Because the ADB bus is open collector, collisions can be detected when a device is attempting to drive the bus high and another device pulls it low. This means that whenever the device is driving the bus high, it should be watching to make sure the bus is actually high; if the bus goes low, some other device is sending at the same time. When a device detects a collision, it should immediately stop transmitting: this means that if two devices are colliding, one of them will detect the collision, while one will not. This occurs because a device can only detect the collision if it is driving the bus high and another device drives it low. The device driving it low has no way to tell that there was a collision, as the bus follows it. Since the detecting device immediately stops transmitting, the other device will not detect the collision. Thus, if there are a number of devices transmitting on the bus, only one of them will complete its transmission without detecting the collision, unless the unlikely occurrence of more than one device transmitting exactly the same data with the same timing occurs, and neither detects the collision.

Open collector means the device makes the bus voltage go low by actively conducting current to ground, but lets a resistor make it go high, thus when any device is not commanding the bus low, but letting it rest high it can monitor the bus to see if another device is using it.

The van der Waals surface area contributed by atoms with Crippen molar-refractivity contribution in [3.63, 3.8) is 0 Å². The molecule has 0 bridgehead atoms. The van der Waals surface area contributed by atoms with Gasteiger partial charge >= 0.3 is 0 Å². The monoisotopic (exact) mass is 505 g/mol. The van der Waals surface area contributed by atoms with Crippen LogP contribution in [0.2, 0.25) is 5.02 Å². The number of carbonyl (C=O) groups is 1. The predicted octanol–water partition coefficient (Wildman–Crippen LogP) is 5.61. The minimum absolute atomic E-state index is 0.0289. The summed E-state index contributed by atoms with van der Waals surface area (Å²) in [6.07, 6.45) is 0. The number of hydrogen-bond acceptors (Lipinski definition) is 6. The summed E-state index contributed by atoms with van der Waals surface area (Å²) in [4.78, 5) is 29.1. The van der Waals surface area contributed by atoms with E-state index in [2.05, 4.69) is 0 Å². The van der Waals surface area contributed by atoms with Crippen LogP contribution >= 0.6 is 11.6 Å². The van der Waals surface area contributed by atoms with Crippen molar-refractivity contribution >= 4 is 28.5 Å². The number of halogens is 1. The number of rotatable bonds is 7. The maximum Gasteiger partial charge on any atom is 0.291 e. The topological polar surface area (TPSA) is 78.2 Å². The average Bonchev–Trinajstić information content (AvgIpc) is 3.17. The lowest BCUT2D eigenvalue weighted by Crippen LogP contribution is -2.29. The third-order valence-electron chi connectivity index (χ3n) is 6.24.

Two devices who have taken the same address when commanded to return register 3 will by returning a random number instead of an address (which would match exactly) have a chance of disagreeing on the random number and thus one of them will detect the collision.

  • \$\begingroup\$ Thanks for your answer. I figured it out. What threw me for a loop was the "random address" term. It turns out the random address serves a couple of purposes other than what it is named. It is not an address that's used for identifying the device. \$\endgroup\$
    – user148298
    Commented Aug 9, 2018 at 14:48
  • \$\begingroup\$ It's actual purpose is to generate a random a stream of bit patterns. All the devices with the same default address send out a random bit and then check if the bus is in the same state. If not, it means another device is sending data, meaning there is an address collision. The documentation could have clarified this a lot better. Documentation should be written by throwing it over a wall just like reverse engineering patented algorithms. \$\endgroup\$
    – user148298
    Commented Aug 9, 2018 at 14:52